The only wrinkle here, and it's a small one, is that ONEOK pays corporate taxes. That means your dividends could be subject to double taxation -- once at the company level and then again when you receive them. Even if you own this company in a Roth IRA, avoiding the taxes you have to pay on the income, the IRS is still getting a take of the profits in the form of corporate taxes.
The real estate route
Which is where one final corporate structure comes into play: a real estate investment trust (REIT) like CorrEnergy. This is a unique structure, in that the company owns assets and rents them to customers who operate them and pay all of the expenses to maintain them. Enterprise and ONEOK own assets and operate them, with their customers paying for the use of the pipes and facilities. It seems a subtle difference, but it is an important one.
As an REIT, CorrEnergy passes income through to investors without paying income tax on it. If it operated the assets it wouldn't be able to do that. But think about this for a moment: the only tax that gets collected is from investors, who treat the dividends as regular income. But if you put CorrEnergy into a Roth IRA, you would effectively cut Uncle Sam out of the equation and avoid paying any taxes on the dividends CorrEnergy pays -- no corporate taxes, and no personal income taxes. And CorrEnergy throws off a lot of income, offering investors an 8% yield.
What is most interesting about CorrEnergy, however, is that this relatively small REIT managed through the deep oil downturn that started in mid-2014 without too much trouble. This is a big deal, because it survived the bankruptcy of a key customer without being forced to cut its dividend. Effectively, the downturn was a stress test that proved this company's unique model for owning energy infrastructure. The pipelines CorrEnergy rents to energy companies are vital arteries that allow them to get their product to market. These pipes can't be replaced, so the companies have little choice but to keep paying rent, even when they are going through difficult times.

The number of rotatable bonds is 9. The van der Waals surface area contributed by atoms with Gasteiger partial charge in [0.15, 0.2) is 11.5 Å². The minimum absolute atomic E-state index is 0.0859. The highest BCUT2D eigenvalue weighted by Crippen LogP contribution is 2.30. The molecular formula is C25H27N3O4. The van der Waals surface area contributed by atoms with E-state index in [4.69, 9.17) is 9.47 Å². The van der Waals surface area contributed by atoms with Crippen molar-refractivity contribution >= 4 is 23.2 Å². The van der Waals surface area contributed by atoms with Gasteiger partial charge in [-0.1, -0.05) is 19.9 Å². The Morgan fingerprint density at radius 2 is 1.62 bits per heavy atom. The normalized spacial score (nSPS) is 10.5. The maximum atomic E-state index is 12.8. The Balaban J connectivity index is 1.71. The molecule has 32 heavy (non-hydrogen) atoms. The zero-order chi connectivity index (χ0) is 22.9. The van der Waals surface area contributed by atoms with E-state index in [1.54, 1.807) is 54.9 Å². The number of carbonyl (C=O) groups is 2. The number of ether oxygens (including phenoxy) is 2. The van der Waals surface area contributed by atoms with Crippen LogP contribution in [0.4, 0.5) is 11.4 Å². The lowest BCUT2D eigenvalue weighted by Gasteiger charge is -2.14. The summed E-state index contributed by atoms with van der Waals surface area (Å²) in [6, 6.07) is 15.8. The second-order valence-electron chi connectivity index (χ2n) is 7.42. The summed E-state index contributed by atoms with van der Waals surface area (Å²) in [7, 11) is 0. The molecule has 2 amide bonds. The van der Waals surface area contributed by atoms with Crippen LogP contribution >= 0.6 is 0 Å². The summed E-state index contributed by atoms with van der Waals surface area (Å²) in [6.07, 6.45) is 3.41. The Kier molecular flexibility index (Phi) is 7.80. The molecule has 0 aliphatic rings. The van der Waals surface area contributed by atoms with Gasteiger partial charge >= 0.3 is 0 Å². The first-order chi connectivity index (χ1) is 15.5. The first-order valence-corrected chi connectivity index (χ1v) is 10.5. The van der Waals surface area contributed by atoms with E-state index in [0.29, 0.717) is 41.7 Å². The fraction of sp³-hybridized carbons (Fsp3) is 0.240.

There's more room here than you thought
In the end, if you are looking to invest in the midstream energy business you don't have to be locked into master limited partnerships like Enterprise Products Partners. You have other options. That includes regular corporations like ONEOK and tax-advantaged structures like REITs such as CorrEnergy. All three of these structures tend to pay sizable distributions in the energy infrastructure space, with unique advantages and disadvantages to each depending on where you choose to own them. Now that you have a broader view of the options in the energy infrastructure space you can make a more informed decision about how you want to invest in the sector.